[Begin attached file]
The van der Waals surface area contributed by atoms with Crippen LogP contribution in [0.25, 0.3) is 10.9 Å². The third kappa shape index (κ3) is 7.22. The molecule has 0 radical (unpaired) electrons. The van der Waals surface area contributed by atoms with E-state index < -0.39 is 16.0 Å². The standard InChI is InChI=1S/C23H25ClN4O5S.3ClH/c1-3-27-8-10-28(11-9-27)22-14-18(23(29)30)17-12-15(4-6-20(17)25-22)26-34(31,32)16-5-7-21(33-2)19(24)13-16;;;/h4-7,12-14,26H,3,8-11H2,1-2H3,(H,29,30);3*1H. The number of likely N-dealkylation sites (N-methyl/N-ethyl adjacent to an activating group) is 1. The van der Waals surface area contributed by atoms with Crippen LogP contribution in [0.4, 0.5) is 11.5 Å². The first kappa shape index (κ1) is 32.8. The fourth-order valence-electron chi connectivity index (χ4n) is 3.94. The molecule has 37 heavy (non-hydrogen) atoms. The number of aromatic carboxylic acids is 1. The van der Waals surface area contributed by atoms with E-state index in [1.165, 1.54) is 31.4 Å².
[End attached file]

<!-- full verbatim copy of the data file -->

The van der Waals surface area contributed by atoms with Crippen LogP contribution in [0.25, 0.3) is 10.9 Å². The third kappa shape index (κ3) is 7.22. The molecule has 0 radical (unpaired) electrons. The van der Waals surface area contributed by atoms with E-state index < -0.39 is 16.0 Å². The standard InChI is InChI=1S/C23H25ClN4O5S.3ClH/c1-3-27-8-10-28(11-9-27)22-14-18(23(29)30)17-12-15(4-6-20(17)25-22)26-34(31,32)16-5-7-21(33-2)19(24)13-16;;;/h4-7,12-14,26H,3,8-11H2,1-2H3,(H,29,30);3*1H. The number of likely N-dealkylation sites (N-methyl/N-ethyl adjacent to an activating group) is 1. The van der Waals surface area contributed by atoms with Crippen LogP contribution in [0.4, 0.5) is 11.5 Å². The first kappa shape index (κ1) is 32.8. The fourth-order valence-electron chi connectivity index (χ4n) is 3.94. The molecule has 37 heavy (non-hydrogen) atoms. The number of aromatic carboxylic acids is 1. The van der Waals surface area contributed by atoms with E-state index in [1.165, 1.54) is 31.4 Å².